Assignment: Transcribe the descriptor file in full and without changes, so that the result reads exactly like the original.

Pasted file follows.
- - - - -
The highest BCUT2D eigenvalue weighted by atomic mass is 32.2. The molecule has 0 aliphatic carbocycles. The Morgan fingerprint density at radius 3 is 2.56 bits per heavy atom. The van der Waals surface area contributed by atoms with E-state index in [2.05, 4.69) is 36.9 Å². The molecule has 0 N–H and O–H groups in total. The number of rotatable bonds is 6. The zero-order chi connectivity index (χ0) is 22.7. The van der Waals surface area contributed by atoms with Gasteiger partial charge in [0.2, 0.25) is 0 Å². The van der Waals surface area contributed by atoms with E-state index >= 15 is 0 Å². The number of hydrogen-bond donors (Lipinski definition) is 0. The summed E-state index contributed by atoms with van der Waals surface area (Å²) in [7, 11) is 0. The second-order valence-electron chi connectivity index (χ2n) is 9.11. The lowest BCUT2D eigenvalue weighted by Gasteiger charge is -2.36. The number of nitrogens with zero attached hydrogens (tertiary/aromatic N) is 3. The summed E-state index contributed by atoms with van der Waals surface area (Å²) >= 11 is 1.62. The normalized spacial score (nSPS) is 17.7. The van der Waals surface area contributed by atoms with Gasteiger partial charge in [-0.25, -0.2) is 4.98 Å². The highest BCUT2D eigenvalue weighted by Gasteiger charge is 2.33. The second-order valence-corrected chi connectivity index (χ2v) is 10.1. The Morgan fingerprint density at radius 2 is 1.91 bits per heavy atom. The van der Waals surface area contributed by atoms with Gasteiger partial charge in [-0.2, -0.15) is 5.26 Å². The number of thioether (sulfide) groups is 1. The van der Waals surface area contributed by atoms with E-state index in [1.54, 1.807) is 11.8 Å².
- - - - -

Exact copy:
The highest BCUT2D eigenvalue weighted by atomic mass is 32.2. The molecule has 0 aliphatic carbocycles. The Morgan fingerprint density at radius 3 is 2.56 bits per heavy atom. The van der Waals surface area contributed by atoms with E-state index in [2.05, 4.69) is 36.9 Å². The molecule has 0 N–H and O–H groups in total. The number of rotatable bonds is 6. The zero-order chi connectivity index (χ0) is 22.7. The van der Waals surface area contributed by atoms with Gasteiger partial charge in [0.2, 0.25) is 0 Å². The van der Waals surface area contributed by atoms with E-state index >= 15 is 0 Å². The number of hydrogen-bond donors (Lipinski definition) is 0. The summed E-state index contributed by atoms with van der Waals surface area (Å²) in [7, 11) is 0. The second-order valence-electron chi connectivity index (χ2n) is 9.11. The lowest BCUT2D eigenvalue weighted by Gasteiger charge is -2.36. The number of nitrogens with zero attached hydrogens (tertiary/aromatic N) is 3. The summed E-state index contributed by atoms with van der Waals surface area (Å²) >= 11 is 1.62. The normalized spacial score (nSPS) is 17.7. The van der Waals surface area contributed by atoms with Gasteiger partial charge in [-0.25, -0.2) is 4.98 Å². The highest BCUT2D eigenvalue weighted by Gasteiger charge is 2.33. The second-order valence-corrected chi connectivity index (χ2v) is 10.1. The Morgan fingerprint density at radius 2 is 1.91 bits per heavy atom. The van der Waals surface area contributed by atoms with Gasteiger partial charge in [-0.2, -0.15) is 5.26 Å². The number of thioether (sulfide) groups is 1. The van der Waals surface area contributed by atoms with E-state index in [1.54, 1.807) is 11.8 Å².